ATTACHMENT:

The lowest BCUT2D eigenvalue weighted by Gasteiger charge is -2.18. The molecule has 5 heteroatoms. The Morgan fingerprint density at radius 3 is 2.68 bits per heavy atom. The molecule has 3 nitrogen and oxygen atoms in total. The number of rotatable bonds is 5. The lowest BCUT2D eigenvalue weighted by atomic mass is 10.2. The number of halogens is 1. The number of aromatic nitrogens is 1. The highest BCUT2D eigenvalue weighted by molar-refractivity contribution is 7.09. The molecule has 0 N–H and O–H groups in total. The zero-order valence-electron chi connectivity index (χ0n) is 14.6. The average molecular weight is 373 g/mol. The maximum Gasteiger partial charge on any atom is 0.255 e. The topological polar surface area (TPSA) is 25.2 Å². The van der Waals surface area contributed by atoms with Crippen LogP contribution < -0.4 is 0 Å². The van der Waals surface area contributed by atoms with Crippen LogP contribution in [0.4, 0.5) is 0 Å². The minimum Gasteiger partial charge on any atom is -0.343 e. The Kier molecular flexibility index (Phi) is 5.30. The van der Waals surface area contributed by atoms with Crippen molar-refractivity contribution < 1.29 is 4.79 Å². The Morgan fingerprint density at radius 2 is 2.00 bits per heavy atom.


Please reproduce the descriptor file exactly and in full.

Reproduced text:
The lowest BCUT2D eigenvalue weighted by Gasteiger charge is -2.18. The molecule has 5 heteroatoms. The Morgan fingerprint density at radius 3 is 2.68 bits per heavy atom. The molecule has 3 nitrogen and oxygen atoms in total. The number of rotatable bonds is 5. The lowest BCUT2D eigenvalue weighted by atomic mass is 10.2. The number of halogens is 1. The number of aromatic nitrogens is 1. The highest BCUT2D eigenvalue weighted by molar-refractivity contribution is 7.09. The molecule has 0 N–H and O–H groups in total. The zero-order valence-electron chi connectivity index (χ0n) is 14.6. The average molecular weight is 373 g/mol. The maximum Gasteiger partial charge on any atom is 0.255 e. The topological polar surface area (TPSA) is 25.2 Å². The van der Waals surface area contributed by atoms with Crippen LogP contribution < -0.4 is 0 Å². The van der Waals surface area contributed by atoms with Crippen LogP contribution in [0.4, 0.5) is 0 Å². The minimum Gasteiger partial charge on any atom is -0.343 e. The Kier molecular flexibility index (Phi) is 5.30. The van der Waals surface area contributed by atoms with Crippen molar-refractivity contribution < 1.29 is 4.79 Å². The Morgan fingerprint density at radius 2 is 2.00 bits per heavy atom.